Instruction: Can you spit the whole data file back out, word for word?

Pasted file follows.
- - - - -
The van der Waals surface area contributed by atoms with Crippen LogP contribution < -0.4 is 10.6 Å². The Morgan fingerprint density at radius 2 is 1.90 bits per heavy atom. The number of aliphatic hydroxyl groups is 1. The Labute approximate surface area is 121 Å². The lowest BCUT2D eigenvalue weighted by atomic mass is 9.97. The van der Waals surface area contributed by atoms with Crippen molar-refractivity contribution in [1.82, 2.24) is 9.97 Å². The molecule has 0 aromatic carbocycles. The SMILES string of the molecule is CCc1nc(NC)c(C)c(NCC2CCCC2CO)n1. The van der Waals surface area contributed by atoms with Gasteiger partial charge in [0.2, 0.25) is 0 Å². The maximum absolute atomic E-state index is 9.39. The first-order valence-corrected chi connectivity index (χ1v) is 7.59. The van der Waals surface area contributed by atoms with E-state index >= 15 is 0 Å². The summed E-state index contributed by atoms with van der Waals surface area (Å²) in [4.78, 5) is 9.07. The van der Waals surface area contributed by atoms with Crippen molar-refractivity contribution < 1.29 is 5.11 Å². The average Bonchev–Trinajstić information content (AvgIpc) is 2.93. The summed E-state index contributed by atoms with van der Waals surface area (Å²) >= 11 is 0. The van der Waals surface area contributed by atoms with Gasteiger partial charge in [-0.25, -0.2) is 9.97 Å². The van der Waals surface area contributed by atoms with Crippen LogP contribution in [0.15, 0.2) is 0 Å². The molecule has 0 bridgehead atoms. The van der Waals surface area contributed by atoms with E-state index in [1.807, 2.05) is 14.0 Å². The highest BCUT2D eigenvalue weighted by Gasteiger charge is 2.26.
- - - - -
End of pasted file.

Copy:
The van der Waals surface area contributed by atoms with Crippen LogP contribution < -0.4 is 10.6 Å². The Morgan fingerprint density at radius 2 is 1.90 bits per heavy atom. The number of aliphatic hydroxyl groups is 1. The Labute approximate surface area is 121 Å². The lowest BCUT2D eigenvalue weighted by atomic mass is 9.97. The van der Waals surface area contributed by atoms with Crippen molar-refractivity contribution in [1.82, 2.24) is 9.97 Å². The molecule has 0 aromatic carbocycles. The SMILES string of the molecule is CCc1nc(NC)c(C)c(NCC2CCCC2CO)n1. The van der Waals surface area contributed by atoms with Gasteiger partial charge in [0.2, 0.25) is 0 Å². The maximum absolute atomic E-state index is 9.39. The first-order valence-corrected chi connectivity index (χ1v) is 7.59. The van der Waals surface area contributed by atoms with E-state index >= 15 is 0 Å². The summed E-state index contributed by atoms with van der Waals surface area (Å²) in [4.78, 5) is 9.07. The van der Waals surface area contributed by atoms with Crippen molar-refractivity contribution < 1.29 is 5.11 Å². The average Bonchev–Trinajstić information content (AvgIpc) is 2.93. The summed E-state index contributed by atoms with van der Waals surface area (Å²) >= 11 is 0. The van der Waals surface area contributed by atoms with Gasteiger partial charge in [-0.25, -0.2) is 9.97 Å². The van der Waals surface area contributed by atoms with Crippen LogP contribution in [0.15, 0.2) is 0 Å². The molecule has 0 bridgehead atoms. The van der Waals surface area contributed by atoms with E-state index in [1.807, 2.05) is 14.0 Å². The highest BCUT2D eigenvalue weighted by Gasteiger charge is 2.26.